What is cervical cancer?
The vast majority of cervical cancers are caused by persistent infections with certain types of human papillomavirus (HPV). HPV is a very common sexually transmitted disease. While nearly all cervical cancers are caused by HPV, not all HPV strains cause cervical cancer. Those that cause cervical cancer are considered high-risk types.
Cervical cancer begins slowly. The earliest, precancerous changes cause the cells lining the inside or outside of the cervix to appear different from normal cervical cells. These atypical, precancerous cells are more likely to progress to cancer if left untreated. If the cells become cancerous, they are initially limited to the surface lining (in situ). Without treatment, the cancer cells can become invasive by growing into the supporting tissues of the cervix and can potentially spread to other body sites.
There are two primary types of cervical cancer. Squamous cell carcinomas, which occur in the flat squamous cells that cover the outside of the cervix, are the most common. They make up about 80-90% of cervical cancers. Most other cases are adenocarcinomas, rising from mucus-producing gland cells of the opening of the cervix (the endocervix). A few cervical cancers are mixtures of both types.
With early detection, cervical cancer is usually treatable by surgically removing the cancer. If early stage cancer has spread beyond the surface of the cervix, treatment may require a hysterectomy, radiation, or chemotherapy. Early treatment cures about 85-90% of women with cervical cancer. Given time, cervical cancer can spread (metastasize) to the rest of the uterus, the bladder, the rectum, and the abdominal wall. Eventually, it can reach the pelvic lymph nodes and metastasize further, invading other organs throughout the body. Cure rates decline as cervical cancer spreads, with extensive cervical cancer usually becoming fatal.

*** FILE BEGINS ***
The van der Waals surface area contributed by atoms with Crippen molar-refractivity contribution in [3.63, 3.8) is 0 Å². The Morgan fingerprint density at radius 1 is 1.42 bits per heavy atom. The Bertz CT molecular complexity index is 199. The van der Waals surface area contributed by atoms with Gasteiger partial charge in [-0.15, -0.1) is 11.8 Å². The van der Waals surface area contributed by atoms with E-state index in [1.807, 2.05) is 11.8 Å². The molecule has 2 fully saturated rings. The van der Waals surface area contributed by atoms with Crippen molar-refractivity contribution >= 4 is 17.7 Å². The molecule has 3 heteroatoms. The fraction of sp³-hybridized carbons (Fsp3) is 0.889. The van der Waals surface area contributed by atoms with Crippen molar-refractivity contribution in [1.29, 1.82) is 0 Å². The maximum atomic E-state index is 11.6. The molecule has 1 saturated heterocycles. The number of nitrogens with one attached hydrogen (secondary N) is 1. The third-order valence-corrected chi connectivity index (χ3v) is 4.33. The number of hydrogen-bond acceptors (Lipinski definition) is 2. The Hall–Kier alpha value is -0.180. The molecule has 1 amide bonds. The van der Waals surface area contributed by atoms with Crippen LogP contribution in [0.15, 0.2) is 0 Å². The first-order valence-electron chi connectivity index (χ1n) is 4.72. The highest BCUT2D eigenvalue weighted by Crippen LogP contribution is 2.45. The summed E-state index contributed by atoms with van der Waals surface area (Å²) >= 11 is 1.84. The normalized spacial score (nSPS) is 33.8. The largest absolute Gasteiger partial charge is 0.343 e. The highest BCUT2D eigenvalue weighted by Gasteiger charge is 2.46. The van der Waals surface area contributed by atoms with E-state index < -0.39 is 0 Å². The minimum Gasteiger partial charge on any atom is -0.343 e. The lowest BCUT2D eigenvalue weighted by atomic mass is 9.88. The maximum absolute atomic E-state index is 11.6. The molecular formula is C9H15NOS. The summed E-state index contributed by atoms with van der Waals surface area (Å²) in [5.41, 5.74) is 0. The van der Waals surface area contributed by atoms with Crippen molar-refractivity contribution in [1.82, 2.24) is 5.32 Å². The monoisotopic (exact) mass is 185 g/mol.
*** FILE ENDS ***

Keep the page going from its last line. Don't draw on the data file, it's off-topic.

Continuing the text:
The American Cancer Society estimates that more than 12,900 women develop cervical cancer each year in the United States and about 4,100 die from the disease. Invasive cervical cancer was once a very common disease in the U.S. Since the introduction of the Papanicolaou (Pap) test, a screening tool that allows the detection of cancerous and precancerous changes in the cervix, rates of cervical cancer in the U.S. and other industrialized nations have dropped by as much as 70%. Tests to detect high risk types of HPV have also been developed and are included in screening regimens.
However, in certain populations of the U.S. and in developing nations where access to healthcare and screening programs are limited, cervical cancer is still a very serious concern. According to the World Health Organization, cervical cancer is the second most common type of cancer in women living in developing nations. In these countries, about 445,000 women are diagnosed with cervical cancer and approximately 270,000 die from it.